Raymond Klibansky, philosopher and historian (b at Paris 15 Oct 1905; d Montreal 5 Aug 2005). He studied in Kiel, Hamburg, and Heidelberg, where he received a doctorate in philosophy in 1928, and eventually, completed an MA at Oxford. Successively he carried out the duties of academic assistant in Heidelberg (1927-1933), lecturer at King's College (London, 1934-1936) and at Oriel College (Oxford, 1936-1948); and lecturer in the philosophy of religion at the University of Liverpool (1938-1939). He was a member of the London Foreign Office from 1941 to 1946, and eventually became the Director of Studies at the Warburg Institute in London (1947-1948). A Professor Emeritus at McGill University, he was the Frothingham Professor of Logic and Metaphysics (1946 -1975); a visiting professor in the history of philosophy at the Université de Montréal (1947-1968); President of the International Institute of Philosophy (1966-1969 and Honorary President since 1969); and the Chair of its Bibliographic Committee. He was named a Doctor honoris causa at the University of Ottawa and the University of Marburg, and was a member of the Royal Society of Canada, the Royal Historical Society of London and numerous national and international academies.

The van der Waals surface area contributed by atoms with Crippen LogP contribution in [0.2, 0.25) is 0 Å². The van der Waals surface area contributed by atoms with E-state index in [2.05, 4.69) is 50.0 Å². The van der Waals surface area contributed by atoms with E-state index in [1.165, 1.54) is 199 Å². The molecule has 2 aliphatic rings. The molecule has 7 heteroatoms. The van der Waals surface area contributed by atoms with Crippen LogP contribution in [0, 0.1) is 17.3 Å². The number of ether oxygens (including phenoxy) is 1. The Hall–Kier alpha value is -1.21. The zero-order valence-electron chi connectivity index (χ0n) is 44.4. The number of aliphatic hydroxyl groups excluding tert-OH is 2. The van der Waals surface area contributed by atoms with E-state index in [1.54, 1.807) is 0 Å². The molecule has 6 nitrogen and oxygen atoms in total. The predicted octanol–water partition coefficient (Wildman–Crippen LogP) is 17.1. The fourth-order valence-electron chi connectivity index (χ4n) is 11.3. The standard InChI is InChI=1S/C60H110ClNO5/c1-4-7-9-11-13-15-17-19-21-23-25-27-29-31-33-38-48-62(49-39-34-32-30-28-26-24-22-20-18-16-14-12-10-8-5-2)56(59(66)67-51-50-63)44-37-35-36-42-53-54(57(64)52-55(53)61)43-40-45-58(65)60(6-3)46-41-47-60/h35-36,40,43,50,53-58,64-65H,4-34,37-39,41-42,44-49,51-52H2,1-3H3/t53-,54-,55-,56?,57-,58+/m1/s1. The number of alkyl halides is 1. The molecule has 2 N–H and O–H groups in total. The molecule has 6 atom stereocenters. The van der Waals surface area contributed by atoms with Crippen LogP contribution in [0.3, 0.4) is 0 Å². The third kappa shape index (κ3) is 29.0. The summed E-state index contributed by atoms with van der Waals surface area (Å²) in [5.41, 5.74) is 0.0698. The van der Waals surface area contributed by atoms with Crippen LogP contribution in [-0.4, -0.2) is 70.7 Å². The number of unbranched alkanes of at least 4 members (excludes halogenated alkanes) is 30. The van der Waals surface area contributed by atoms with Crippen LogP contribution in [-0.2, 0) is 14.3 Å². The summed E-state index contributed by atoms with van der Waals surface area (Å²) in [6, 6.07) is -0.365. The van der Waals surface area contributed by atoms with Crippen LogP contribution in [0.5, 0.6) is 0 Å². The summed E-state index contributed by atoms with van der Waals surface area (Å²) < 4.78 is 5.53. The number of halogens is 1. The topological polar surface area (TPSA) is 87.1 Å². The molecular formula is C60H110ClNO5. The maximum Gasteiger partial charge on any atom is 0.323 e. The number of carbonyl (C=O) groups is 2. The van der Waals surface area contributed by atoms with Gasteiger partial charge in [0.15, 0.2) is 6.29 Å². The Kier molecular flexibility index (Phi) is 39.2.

The author of an impressive work on the history of medieval and modern philosophy, Raymond Klibansky made his name with his thesis on Proclus. He was a specialist in medieval and renaissance Neo-Platonism, and the editor of Corpus platonicum Medii Aevi and works of Nicolas de Cues. His book Saturn and Melancholy (1989), written in collaboration with E. Panofsky and F. Saxl, is considered a masterpiece in the history of ideas. Committed to the promotion of values and tolerance, he devoted a significant part of his work to the thought of John Locke. He was responsible for the appearance of numerous collections including several international evaluations on philosophical thinking.